The Chalk Garden
Enid Bagnold at Chichester Festival Theatre
THIS play is an exploration of privilege, delusion, secrets, lies and as always with this kind of clockwork play where the narrative clicks past with the reassurance of a mantel clock, butler, tick, errant daughter, tock, mysterious stranger tick, judge for lunch, tock, gardens as metaphor tick, Freudian gibberish, tock, class and privilege, you get the idea. Written by high society eccentric and Rottingdean resident Enid Bagnold the play reflects her attitudes and much as her attitude towards drama. The play and calibre of actor are marred by an unpleasant and borderline racialist line which should be excised, it was interesting where the audience chose not to laugh last night.
The set of a faded English house of some comfort is a delight, the lighting subtle and the quiet soundscapes of weather and bird song give us unchanging England outside whilst all is changing within.
Keith does throwaway humour in a devastating way and bring great warm laughter to a lot of places, the rest of the cast are given as much opportunity to make us laugh and they all excel. The snappy conversations, timed to perfection work well on us, and when the tension rises and outbursts start to strain the carefully taut membrane of polite social intercourse things become very interesting. It’s an exercise in British reserve, done with the right amount of simmer, the pot lids clatter, the stream rises, it’s all about to blow, but never, quite, does.
Written by Sussex-based playwright Enid Bagnold, and using the struggles with a chalk soil garden as the metaphors for struggle, growth and change threaded throughout the piece it’s easy to see why the local audience loved it, and it’s always a delight to watch Keith go full steam ahead into the particular kind of brittle withering matriarch that she does so touch perfectly. A peep over her glasses, an aside which fells oaks, a devastating pause – all get the laughter required. This play is no light drawing room comedy though, it’s heavy with meaning or the kind of thing that was meaning in the 50’s, of emotional training and forced family habits, of old habits dieing hard. The intrusion of a new person; here in the guise of Amanda Root’s Miss Madrigal is the catalyst for change.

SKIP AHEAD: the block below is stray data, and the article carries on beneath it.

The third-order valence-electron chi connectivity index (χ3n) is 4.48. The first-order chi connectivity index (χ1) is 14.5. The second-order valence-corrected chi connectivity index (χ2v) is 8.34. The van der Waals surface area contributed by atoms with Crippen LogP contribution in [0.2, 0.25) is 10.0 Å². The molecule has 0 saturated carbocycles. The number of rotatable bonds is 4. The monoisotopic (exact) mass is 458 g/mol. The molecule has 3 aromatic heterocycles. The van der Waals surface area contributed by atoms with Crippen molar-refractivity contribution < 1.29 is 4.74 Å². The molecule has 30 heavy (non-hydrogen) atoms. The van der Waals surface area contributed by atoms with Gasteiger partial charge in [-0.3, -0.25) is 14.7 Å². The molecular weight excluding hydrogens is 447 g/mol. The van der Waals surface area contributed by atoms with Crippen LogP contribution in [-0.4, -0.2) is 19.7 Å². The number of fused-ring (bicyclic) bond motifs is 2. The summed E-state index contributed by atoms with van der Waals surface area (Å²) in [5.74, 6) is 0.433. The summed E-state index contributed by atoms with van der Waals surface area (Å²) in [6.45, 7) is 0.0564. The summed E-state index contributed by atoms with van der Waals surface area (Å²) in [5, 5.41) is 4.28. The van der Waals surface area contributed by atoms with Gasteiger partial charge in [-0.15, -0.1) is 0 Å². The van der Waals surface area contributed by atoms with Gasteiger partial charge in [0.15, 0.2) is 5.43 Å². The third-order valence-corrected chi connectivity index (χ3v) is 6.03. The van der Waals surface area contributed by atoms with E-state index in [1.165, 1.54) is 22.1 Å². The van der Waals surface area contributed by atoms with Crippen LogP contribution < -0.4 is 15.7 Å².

Roots performance as the buttoned up Miss Madrigal is superb, nuanced and anguished, fiery and almost Pentecostal in her rage, she owned the stage, never resting on her laurels, which would never thrive in such thin chalky soil as Chichester could offer she digs for glory. The interactions between Root and Keith are the fulcrum this play turn on and all else falls into shade, the heaving undertow of loneliness and fear, of circumstance and hopes, of loss and losing are circled and rushed at but never ultimately directly addressed and it’s this very English type of avoidance that these very English actresses get to excavating to the chalky lime core. Chalk is a sedimentary rock laid down layer on layer with endless fossils embedded within and flinty nodules of impenetrable hardness, The Chalk garden is a play of layers with a flinty impenetrable heart, one that has to be gone round, not through and although ultimately unresolved and unsatisfying as a piece of dramatic theatre, it’s worth the effort just to see this superb cast with these two rather spectacular leading ladies giving us a glimpse of what can be done with poor soil when one puts in a hell of a lot of effort.
My companion, a great fan of Keith and with a chalky soil of her own came away most interested in Miss Madrigals list of plants that would thrive in a Chalk Garden.
Plays until June 16
Chichester Festival Theatre
For full details of the production or to book tickets see here: